Divorce can be a terrifying and confusing process. Everyone has an opinion as to what are the best options for you to pursue. Should you try to mediate first, retain an attorney immediately, move out, stay put together in the same house? Empty out joint bank accounts, take only half the funds? Everyone has a sister, a brother-in-law, a neighbor, a co-worker, someone with a horror story to share.
It appears to be a giant chess game of strategies and positions. Individuals can feel as though they truly are just a pawn in a winner-takes-all chess game.
Every situation is unique. Every couple has unique challenges and strengths. No two divorces are alike, as no two medical treatments are alike. Results may vary- the same disclaimer as every pharmaceutical commercial on television.
Let me share some reliable information to consider in two major elements of divorce- child support and spousal maintenance. Both issues are emotionally charged and fraught with well-meaning “advice”.
Child Support– Minnesota has a Child Support Calculator which is used to determine the court ordered amount of child support to be paid when minor children are involved. The calculator collects the same information from every divorcing couple- income- if any- of each spouse, number of children, percentage of time the children will spend with each parent, children from previous relationships and other sources of income. The calculator runs the provided numbers through a matrix model and calculates the amount of child support paid to be paid by a parent. The calculator is straight-forward and accepted by the courts. The challenges come when the percentage of parenting time is straddling a step up or down on the calculator, and when there are large swings in annual income or other unusual circumstances.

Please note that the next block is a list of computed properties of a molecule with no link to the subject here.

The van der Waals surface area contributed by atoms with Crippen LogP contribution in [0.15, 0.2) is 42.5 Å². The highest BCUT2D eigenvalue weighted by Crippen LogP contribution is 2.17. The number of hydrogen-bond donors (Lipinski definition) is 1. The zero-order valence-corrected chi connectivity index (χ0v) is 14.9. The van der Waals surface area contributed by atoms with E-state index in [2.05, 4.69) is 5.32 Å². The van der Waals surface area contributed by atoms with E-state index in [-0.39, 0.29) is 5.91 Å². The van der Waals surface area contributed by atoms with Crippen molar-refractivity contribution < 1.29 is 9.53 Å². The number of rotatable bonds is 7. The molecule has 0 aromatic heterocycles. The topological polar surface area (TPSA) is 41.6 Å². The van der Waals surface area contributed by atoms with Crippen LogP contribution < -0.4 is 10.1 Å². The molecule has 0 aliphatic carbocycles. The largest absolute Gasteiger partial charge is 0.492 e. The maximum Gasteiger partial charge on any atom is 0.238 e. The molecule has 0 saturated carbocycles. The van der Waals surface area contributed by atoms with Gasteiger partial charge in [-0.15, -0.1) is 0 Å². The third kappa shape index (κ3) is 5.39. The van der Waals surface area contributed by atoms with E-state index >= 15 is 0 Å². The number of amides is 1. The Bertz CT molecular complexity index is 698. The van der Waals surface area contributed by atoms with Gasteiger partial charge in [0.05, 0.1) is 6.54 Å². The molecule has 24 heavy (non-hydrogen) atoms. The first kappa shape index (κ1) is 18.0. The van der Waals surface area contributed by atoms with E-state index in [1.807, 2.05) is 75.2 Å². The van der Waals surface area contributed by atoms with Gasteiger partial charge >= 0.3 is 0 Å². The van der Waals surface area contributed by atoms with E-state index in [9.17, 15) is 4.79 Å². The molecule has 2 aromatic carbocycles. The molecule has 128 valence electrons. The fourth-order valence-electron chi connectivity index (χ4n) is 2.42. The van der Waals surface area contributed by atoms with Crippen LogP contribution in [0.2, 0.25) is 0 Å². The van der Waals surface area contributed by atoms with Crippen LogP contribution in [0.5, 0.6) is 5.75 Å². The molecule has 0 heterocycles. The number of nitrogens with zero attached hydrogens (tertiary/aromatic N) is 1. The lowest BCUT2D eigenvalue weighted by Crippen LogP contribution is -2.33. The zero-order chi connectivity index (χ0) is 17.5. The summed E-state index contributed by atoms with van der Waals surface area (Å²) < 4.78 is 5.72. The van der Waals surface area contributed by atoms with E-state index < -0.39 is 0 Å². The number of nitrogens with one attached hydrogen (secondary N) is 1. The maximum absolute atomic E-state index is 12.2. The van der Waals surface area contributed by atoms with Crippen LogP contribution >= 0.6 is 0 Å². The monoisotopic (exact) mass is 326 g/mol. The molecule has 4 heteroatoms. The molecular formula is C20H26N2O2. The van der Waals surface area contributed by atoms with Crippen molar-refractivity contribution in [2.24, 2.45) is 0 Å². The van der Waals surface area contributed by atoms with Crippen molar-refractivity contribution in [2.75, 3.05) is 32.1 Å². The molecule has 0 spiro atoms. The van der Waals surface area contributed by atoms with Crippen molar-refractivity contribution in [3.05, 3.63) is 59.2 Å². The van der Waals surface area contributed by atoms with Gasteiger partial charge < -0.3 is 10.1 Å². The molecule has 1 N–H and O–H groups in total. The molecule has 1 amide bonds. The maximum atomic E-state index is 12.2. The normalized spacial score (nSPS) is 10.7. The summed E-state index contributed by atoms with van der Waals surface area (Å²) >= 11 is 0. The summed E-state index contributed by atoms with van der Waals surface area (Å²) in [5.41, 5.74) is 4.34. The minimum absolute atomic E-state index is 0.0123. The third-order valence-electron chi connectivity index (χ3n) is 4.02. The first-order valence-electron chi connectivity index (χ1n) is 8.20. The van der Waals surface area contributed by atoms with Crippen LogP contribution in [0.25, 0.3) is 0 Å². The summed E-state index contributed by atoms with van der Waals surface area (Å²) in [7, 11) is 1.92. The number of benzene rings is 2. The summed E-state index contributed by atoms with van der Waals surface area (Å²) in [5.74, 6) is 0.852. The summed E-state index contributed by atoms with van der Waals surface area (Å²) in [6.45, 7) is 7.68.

Spousal Maintenance– Spousal maintenance (formerly alimony) is very different from child support calculations. There is not a calculator or a recognized guideline. Determination of spousal support is at best “squishy”. Spousal support is intended to help a spouse bridge time to return to the workforce, complete a degree or find childcare. A classic example would be a stay-at-home Mom to three kids 10, 8 and 5 years of age. The husband and wife were married twelve years. She worked until the birth of their first child. She cannot return to work tomorrow and earn enough money to support herself to her previous standard of living. She will need spousal maintenance- how much, how long? Spousal support is the element of divorce where the negotiations really occur. A spouse can waive spousal maintenance; can reserve spousal maintenance in the future or even agree to not claim spousal maintenance in consideration for a more favorable property settlement. Your neighbor’s spousal maintenance settlement will vary from your cousin’s settlement. It is the nature of negotiations.
Every divorce is different. Mediation is a useful, safe and thoughtful opportunity to work though the possible scenarios and settlements. The two spouses understand their working dynamics, especially when children are involved. In mediation both parents work together to craft a settlement that is organic and sustainable because they helped to design and create the settlement.